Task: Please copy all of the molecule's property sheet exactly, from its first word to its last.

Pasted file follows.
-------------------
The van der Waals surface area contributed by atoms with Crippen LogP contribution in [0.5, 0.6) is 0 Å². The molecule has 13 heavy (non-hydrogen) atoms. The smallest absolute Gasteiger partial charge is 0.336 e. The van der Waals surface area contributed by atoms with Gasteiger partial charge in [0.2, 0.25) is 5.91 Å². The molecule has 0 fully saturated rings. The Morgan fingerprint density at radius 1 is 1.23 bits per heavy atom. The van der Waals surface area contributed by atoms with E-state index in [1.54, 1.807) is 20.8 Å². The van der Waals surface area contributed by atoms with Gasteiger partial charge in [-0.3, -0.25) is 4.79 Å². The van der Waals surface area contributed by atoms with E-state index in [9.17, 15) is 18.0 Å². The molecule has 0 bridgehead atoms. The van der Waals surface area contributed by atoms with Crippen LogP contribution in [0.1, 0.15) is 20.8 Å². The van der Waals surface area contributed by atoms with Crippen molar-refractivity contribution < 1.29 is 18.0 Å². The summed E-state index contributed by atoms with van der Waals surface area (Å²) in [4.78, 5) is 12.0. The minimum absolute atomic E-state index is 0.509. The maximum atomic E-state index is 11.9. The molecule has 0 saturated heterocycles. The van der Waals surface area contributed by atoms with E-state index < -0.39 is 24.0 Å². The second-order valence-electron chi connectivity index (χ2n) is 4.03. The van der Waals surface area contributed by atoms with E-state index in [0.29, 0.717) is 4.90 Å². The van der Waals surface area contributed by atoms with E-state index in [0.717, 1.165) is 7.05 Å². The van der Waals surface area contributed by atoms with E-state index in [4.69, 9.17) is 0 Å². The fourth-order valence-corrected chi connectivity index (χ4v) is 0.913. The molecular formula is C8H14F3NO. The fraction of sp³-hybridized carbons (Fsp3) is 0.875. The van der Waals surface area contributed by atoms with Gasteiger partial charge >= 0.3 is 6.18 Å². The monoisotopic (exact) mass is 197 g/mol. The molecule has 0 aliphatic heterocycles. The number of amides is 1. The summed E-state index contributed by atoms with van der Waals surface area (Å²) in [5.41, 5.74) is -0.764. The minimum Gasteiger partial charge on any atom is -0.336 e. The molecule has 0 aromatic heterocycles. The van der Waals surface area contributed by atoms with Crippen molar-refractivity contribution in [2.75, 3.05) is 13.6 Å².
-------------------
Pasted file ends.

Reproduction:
The van der Waals surface area contributed by atoms with Crippen LogP contribution in [0.5, 0.6) is 0 Å². The molecule has 13 heavy (non-hydrogen) atoms. The smallest absolute Gasteiger partial charge is 0.336 e. The van der Waals surface area contributed by atoms with Gasteiger partial charge in [0.2, 0.25) is 5.91 Å². The molecule has 0 fully saturated rings. The Morgan fingerprint density at radius 1 is 1.23 bits per heavy atom. The van der Waals surface area contributed by atoms with E-state index in [1.54, 1.807) is 20.8 Å². The van der Waals surface area contributed by atoms with Gasteiger partial charge in [-0.3, -0.25) is 4.79 Å². The van der Waals surface area contributed by atoms with E-state index in [9.17, 15) is 18.0 Å². The molecule has 0 bridgehead atoms. The van der Waals surface area contributed by atoms with Crippen LogP contribution in [0.1, 0.15) is 20.8 Å². The van der Waals surface area contributed by atoms with Crippen molar-refractivity contribution < 1.29 is 18.0 Å². The summed E-state index contributed by atoms with van der Waals surface area (Å²) in [4.78, 5) is 12.0. The minimum absolute atomic E-state index is 0.509. The maximum atomic E-state index is 11.9. The molecule has 0 saturated heterocycles. The van der Waals surface area contributed by atoms with E-state index < -0.39 is 24.0 Å². The second-order valence-electron chi connectivity index (χ2n) is 4.03. The van der Waals surface area contributed by atoms with E-state index in [0.29, 0.717) is 4.90 Å². The van der Waals surface area contributed by atoms with E-state index in [0.717, 1.165) is 7.05 Å². The van der Waals surface area contributed by atoms with E-state index in [4.69, 9.17) is 0 Å². The fourth-order valence-corrected chi connectivity index (χ4v) is 0.913. The molecular formula is C8H14F3NO. The fraction of sp³-hybridized carbons (Fsp3) is 0.875. The van der Waals surface area contributed by atoms with Gasteiger partial charge >= 0.3 is 6.18 Å². The monoisotopic (exact) mass is 197 g/mol. The molecule has 0 aliphatic heterocycles. The number of amides is 1. The summed E-state index contributed by atoms with van der Waals surface area (Å²) in [5.41, 5.74) is -0.764. The minimum Gasteiger partial charge on any atom is -0.336 e. The molecule has 0 aromatic heterocycles. The van der Waals surface area contributed by atoms with Crippen molar-refractivity contribution in [2.75, 3.05) is 13.6 Å².